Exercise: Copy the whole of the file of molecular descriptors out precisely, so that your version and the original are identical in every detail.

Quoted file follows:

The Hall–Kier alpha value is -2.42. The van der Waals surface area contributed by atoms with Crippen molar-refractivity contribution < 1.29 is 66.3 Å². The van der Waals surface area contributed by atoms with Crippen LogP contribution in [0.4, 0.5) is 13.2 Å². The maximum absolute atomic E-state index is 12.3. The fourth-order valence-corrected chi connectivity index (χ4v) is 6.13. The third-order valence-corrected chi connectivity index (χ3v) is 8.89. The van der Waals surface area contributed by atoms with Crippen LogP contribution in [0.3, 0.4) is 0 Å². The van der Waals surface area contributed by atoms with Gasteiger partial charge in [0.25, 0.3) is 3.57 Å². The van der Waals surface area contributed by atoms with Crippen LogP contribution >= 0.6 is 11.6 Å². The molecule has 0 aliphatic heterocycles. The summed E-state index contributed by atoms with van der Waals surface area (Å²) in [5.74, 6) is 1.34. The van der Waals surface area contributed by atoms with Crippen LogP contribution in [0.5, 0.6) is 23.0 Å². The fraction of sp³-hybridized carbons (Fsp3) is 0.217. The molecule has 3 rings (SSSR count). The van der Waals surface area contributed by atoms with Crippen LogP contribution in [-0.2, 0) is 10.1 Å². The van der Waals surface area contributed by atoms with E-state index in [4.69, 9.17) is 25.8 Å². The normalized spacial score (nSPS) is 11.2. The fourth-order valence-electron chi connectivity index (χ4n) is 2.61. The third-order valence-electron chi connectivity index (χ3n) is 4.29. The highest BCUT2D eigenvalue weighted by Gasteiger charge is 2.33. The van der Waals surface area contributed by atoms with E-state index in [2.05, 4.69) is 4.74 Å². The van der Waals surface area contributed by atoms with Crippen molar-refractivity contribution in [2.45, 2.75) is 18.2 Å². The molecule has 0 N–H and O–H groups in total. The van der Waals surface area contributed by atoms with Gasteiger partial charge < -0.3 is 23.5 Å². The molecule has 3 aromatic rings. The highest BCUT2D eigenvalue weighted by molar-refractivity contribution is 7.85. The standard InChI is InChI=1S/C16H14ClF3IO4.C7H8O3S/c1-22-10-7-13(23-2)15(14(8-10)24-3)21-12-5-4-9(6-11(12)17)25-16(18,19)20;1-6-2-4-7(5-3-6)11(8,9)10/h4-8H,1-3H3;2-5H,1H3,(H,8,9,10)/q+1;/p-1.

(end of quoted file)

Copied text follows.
The Hall–Kier alpha value is -2.42. The van der Waals surface area contributed by atoms with Crippen molar-refractivity contribution < 1.29 is 66.3 Å². The van der Waals surface area contributed by atoms with Crippen LogP contribution in [0.4, 0.5) is 13.2 Å². The maximum absolute atomic E-state index is 12.3. The fourth-order valence-corrected chi connectivity index (χ4v) is 6.13. The third-order valence-corrected chi connectivity index (χ3v) is 8.89. The van der Waals surface area contributed by atoms with Crippen LogP contribution in [0.3, 0.4) is 0 Å². The van der Waals surface area contributed by atoms with Gasteiger partial charge in [0.25, 0.3) is 3.57 Å². The van der Waals surface area contributed by atoms with Crippen LogP contribution >= 0.6 is 11.6 Å². The molecule has 0 aliphatic heterocycles. The summed E-state index contributed by atoms with van der Waals surface area (Å²) in [5.74, 6) is 1.34. The van der Waals surface area contributed by atoms with Crippen LogP contribution in [0.5, 0.6) is 23.0 Å². The fraction of sp³-hybridized carbons (Fsp3) is 0.217. The molecule has 3 rings (SSSR count). The van der Waals surface area contributed by atoms with Crippen LogP contribution in [-0.2, 0) is 10.1 Å². The van der Waals surface area contributed by atoms with E-state index in [4.69, 9.17) is 25.8 Å². The normalized spacial score (nSPS) is 11.2. The fourth-order valence-electron chi connectivity index (χ4n) is 2.61. The third-order valence-electron chi connectivity index (χ3n) is 4.29. The highest BCUT2D eigenvalue weighted by Gasteiger charge is 2.33. The van der Waals surface area contributed by atoms with E-state index in [2.05, 4.69) is 4.74 Å². The van der Waals surface area contributed by atoms with Crippen molar-refractivity contribution in [2.45, 2.75) is 18.2 Å². The molecule has 0 N–H and O–H groups in total. The van der Waals surface area contributed by atoms with Gasteiger partial charge < -0.3 is 23.5 Å². The molecule has 3 aromatic rings. The highest BCUT2D eigenvalue weighted by molar-refractivity contribution is 7.85. The standard InChI is InChI=1S/C16H14ClF3IO4.C7H8O3S/c1-22-10-7-13(23-2)15(14(8-10)24-3)21-12-5-4-9(6-11(12)17)25-16(18,19)20;1-6-2-4-7(5-3-6)11(8,9)10/h4-8H,1-3H3;2-5H,1H3,(H,8,9,10)/q+1;/p-1.